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Castle Grant, Grantown-on-Spey Scotland

Castle Grant Scotland

The Grants of Grant descended through twenty-five generations from Sir Laurence Le Grant, who was Sheriff of Inverness in 1258. In the time of Robert the Bruce the Grants acquired the lands of Inverallan in Strathspey where for a time they lived in a mansion house to the south-east of Castle Grant.

The castle dates from the early 15th Century but was altered to face the other way and had wings built on to the south at a later date. It is austere, and was described by Queen Victoria in her "Journal" as "a very plain looking house, like a factory". The oldest portion of the building is the tower which bears the name "Barbie's Tower", after an unknown chatelaine by the name of Barbara who is said to have refused to marry the man her father proposed for her and was consequently locked up in a cupboard known as the "blackness". However, no skeleton was found when the cupboard was opened in 1880. There are other legends apart from that of Barbara. There was the piper who swore he could march and pipe all the way from Inverness and then three times round the castle without a rest. Apparently he failed of his boast, as his heart gave out on the third circuit of the castle. Then there is the story of a champion boatman, who travelled to London and proved himself the fastest boatman on the Thames.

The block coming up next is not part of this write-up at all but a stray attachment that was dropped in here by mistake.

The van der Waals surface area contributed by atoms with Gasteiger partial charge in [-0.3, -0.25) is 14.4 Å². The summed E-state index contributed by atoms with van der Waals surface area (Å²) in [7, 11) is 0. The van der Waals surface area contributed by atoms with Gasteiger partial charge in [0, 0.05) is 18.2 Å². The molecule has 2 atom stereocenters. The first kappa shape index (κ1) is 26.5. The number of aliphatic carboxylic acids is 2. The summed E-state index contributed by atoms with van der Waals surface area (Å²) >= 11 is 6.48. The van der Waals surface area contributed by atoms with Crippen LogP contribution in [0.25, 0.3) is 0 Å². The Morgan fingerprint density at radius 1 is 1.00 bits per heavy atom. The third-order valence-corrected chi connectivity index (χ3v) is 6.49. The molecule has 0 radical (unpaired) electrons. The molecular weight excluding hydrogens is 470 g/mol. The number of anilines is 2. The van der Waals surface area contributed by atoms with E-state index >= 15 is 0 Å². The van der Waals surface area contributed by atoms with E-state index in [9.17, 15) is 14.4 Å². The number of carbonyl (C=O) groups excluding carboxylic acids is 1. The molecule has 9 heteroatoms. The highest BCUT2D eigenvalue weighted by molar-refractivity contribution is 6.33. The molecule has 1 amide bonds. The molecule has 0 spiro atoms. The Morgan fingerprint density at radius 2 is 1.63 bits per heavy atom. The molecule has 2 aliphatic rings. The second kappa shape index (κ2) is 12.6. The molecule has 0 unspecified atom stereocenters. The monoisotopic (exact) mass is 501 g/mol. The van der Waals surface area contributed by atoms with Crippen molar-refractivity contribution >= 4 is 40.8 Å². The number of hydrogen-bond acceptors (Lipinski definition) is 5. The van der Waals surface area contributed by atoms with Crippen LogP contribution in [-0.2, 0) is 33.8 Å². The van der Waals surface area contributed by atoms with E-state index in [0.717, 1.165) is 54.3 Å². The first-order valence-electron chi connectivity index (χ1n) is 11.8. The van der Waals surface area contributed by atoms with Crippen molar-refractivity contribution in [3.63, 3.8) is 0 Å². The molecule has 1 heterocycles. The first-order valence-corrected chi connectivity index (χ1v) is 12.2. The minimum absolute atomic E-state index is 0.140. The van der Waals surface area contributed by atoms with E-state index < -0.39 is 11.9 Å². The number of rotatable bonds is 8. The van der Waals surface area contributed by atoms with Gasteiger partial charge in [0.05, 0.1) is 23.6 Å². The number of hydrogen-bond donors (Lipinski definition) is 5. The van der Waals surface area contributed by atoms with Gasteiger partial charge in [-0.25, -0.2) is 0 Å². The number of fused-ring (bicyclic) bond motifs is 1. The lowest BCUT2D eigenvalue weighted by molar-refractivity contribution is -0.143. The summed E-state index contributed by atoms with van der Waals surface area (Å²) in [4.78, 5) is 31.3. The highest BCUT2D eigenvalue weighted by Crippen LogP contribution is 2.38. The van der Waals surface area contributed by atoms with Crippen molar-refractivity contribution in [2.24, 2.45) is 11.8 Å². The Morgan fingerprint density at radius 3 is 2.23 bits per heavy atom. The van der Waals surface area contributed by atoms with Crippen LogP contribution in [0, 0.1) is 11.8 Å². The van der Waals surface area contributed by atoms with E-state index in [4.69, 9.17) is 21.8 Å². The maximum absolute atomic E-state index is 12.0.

The castle has always belonged to the Grants, except for a short while in 1747 when the Jacobites occupied it while Sir Ludovick Grant was away. The castle today is not complete, as parts of the building have been destroyed by fire. The eighth Earl, who died in 1885, left the estates to his mother and it was she who planted the extensive woods surrounding the territory. In 1911 she died, leaving the estates in trust, ultimately to revert to the Earls of Seafield. The present Earl inherited the castle in 1969 from Nina, daughter of the eleventh Earl, James Ogilvie Grant, who was killed in action in 1915. In 2006 the castle was acquired by Scottish entrepreneur Craig Whyte and a major refurbishment project was completed in 2008. The castle is now a private home.

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